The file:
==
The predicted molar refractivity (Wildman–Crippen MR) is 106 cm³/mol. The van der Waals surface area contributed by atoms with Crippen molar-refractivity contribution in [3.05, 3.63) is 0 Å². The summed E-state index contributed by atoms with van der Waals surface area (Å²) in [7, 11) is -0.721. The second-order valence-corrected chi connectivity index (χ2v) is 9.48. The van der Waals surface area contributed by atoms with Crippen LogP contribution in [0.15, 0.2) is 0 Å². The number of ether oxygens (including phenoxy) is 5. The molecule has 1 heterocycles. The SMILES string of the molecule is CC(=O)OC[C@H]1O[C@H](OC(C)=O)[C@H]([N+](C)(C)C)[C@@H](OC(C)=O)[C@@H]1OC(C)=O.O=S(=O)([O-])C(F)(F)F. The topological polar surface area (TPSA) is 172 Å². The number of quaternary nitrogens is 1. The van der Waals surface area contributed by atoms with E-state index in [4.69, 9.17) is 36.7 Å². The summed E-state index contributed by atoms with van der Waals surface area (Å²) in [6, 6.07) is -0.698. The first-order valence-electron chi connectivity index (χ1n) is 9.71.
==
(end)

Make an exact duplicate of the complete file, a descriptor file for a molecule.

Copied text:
The predicted molar refractivity (Wildman–Crippen MR) is 106 cm³/mol. The van der Waals surface area contributed by atoms with Crippen molar-refractivity contribution in [3.05, 3.63) is 0 Å². The summed E-state index contributed by atoms with van der Waals surface area (Å²) in [7, 11) is -0.721. The second-order valence-corrected chi connectivity index (χ2v) is 9.48. The van der Waals surface area contributed by atoms with Crippen LogP contribution in [0.15, 0.2) is 0 Å². The number of ether oxygens (including phenoxy) is 5. The molecule has 1 heterocycles. The SMILES string of the molecule is CC(=O)OC[C@H]1O[C@H](OC(C)=O)[C@H]([N+](C)(C)C)[C@@H](OC(C)=O)[C@@H]1OC(C)=O.O=S(=O)([O-])C(F)(F)F. The topological polar surface area (TPSA) is 172 Å². The number of quaternary nitrogens is 1. The van der Waals surface area contributed by atoms with E-state index in [4.69, 9.17) is 36.7 Å². The summed E-state index contributed by atoms with van der Waals surface area (Å²) in [6, 6.07) is -0.698. The first-order valence-electron chi connectivity index (χ1n) is 9.71.